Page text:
A manuscript detail - the lack of gold indicates this was cheap(er)But: they didn't have printing presses. They had to make the ink. There were different colours of ink. Most had to be made from precious stones and minerals, shipped at great expense in the case of the more luxurious books. The paint had to be made in the same way. Some of the illustrations and decorations are so tiny that it's hard to comprehend how they did it without modern magnifying-lenses. They had to write the text themselves. It had to be decorative. Try that yourself - it's not easy! They didn't have paper either - illuminated manuscripts are nearly all written onto vellum - a word for lamb or pig skin cured, stretched, scraped, treated and dried. A whole large book could take the skins of a whole herd of sheep, for example.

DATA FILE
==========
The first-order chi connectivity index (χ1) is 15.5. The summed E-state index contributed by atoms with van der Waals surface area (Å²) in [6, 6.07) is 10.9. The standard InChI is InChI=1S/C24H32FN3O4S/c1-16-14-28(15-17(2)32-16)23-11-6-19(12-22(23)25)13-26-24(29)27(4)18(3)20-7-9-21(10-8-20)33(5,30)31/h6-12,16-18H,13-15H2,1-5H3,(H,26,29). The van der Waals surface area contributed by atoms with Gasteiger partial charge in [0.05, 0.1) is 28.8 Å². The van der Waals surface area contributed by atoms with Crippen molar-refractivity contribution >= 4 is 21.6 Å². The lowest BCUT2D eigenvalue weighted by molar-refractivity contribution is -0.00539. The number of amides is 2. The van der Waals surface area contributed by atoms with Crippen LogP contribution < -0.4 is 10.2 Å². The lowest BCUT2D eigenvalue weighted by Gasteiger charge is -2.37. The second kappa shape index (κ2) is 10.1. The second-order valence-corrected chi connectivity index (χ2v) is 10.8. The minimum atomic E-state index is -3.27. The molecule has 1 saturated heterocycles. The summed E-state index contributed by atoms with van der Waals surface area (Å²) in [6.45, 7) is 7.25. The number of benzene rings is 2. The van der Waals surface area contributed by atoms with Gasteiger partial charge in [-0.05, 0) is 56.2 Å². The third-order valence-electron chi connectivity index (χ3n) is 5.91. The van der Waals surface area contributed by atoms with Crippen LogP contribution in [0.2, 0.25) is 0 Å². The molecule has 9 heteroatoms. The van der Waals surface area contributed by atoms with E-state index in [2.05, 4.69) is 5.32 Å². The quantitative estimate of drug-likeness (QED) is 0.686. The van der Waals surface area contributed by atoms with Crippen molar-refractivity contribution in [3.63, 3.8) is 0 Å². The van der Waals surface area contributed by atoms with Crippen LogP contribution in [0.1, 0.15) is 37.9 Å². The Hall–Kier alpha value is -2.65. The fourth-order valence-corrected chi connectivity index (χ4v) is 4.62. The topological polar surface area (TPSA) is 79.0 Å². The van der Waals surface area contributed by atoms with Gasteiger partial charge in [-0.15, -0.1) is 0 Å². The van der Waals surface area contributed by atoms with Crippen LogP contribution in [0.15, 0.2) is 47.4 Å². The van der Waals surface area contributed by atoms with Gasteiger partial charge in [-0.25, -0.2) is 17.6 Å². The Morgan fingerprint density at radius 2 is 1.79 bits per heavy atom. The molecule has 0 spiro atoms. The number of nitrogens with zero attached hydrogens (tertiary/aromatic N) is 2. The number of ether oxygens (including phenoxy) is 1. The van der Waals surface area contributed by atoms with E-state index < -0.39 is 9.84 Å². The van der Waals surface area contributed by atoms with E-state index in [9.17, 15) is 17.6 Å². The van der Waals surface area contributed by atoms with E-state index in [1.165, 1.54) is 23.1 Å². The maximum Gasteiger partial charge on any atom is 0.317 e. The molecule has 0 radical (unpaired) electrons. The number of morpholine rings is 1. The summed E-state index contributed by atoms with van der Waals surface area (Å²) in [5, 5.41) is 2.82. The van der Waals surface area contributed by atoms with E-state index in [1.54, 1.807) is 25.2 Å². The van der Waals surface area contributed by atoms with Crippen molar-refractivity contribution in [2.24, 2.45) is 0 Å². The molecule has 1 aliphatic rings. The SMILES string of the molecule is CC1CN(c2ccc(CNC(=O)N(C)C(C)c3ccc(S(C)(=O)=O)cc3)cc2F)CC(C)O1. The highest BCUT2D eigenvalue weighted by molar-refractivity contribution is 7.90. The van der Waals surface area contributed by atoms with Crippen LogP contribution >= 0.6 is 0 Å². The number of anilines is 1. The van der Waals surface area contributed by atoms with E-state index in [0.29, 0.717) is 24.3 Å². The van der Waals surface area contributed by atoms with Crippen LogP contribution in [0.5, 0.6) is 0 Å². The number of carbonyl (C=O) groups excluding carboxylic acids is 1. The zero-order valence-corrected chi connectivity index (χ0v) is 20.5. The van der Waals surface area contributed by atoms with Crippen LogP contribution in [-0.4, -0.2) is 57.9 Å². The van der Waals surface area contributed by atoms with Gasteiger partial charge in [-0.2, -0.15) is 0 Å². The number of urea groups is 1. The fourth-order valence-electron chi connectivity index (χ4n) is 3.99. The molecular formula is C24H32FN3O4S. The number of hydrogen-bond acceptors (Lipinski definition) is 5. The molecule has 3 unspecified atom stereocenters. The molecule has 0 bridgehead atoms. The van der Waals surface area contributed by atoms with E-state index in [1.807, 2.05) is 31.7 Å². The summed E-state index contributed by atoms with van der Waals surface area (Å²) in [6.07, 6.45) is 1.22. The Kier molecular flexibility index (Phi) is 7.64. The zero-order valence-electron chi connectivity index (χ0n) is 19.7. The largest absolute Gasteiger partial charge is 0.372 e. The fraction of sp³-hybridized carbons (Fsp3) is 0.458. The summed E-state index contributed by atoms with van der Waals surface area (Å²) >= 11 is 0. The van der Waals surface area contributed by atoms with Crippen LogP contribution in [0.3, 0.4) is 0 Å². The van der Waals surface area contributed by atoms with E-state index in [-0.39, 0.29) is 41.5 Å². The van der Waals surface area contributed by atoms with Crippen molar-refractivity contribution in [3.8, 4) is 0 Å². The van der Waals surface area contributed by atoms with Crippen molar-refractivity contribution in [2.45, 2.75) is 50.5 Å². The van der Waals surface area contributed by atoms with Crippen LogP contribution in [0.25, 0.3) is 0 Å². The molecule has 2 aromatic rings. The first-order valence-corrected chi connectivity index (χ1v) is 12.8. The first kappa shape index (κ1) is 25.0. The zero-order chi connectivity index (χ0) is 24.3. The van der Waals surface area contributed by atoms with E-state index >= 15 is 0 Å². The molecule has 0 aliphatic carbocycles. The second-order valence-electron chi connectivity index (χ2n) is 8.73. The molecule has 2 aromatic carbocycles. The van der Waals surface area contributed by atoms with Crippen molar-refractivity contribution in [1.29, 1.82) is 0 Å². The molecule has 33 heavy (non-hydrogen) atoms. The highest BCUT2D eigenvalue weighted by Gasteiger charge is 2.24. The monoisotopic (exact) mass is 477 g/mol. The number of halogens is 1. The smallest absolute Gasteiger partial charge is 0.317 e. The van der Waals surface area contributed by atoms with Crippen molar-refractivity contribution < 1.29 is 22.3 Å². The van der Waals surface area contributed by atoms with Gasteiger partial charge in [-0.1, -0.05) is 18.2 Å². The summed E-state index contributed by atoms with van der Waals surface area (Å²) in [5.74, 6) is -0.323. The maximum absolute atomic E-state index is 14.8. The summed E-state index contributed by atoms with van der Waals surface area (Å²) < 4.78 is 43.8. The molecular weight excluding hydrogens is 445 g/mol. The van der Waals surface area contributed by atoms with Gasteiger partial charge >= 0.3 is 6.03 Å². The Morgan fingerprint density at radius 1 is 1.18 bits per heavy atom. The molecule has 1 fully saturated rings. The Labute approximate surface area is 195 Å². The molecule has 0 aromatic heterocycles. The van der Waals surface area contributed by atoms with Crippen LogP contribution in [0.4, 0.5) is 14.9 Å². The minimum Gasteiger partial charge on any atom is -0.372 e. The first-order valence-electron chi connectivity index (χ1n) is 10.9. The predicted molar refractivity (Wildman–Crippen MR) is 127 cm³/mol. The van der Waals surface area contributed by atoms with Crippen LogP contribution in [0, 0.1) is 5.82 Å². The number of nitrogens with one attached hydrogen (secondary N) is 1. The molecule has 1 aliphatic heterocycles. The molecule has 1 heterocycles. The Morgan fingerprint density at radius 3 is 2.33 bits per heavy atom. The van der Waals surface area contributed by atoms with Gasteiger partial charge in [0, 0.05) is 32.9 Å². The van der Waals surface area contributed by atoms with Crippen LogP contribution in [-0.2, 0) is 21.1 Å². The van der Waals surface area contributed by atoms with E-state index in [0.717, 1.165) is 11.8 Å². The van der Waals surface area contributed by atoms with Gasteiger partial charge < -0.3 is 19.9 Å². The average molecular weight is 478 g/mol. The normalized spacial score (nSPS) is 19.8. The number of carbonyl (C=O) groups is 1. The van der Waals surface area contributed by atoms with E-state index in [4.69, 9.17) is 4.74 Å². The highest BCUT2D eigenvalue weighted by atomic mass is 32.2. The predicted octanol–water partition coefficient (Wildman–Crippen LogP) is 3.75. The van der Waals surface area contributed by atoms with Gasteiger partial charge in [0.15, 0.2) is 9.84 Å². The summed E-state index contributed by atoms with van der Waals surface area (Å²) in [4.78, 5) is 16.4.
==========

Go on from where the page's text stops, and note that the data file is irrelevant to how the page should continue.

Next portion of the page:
Examples: the Tres Riches Heures du Duc de Berry - very famous among those in the 'manuscripts loop'. (A 'book of hours' is a prayerbook - usually medieval.) There are others, where the artists were less skilled and the labour was cheaper. Often, such prayerbooks were the most valuable single item most people ever owned. You can buy books on the subject, like those I was reading.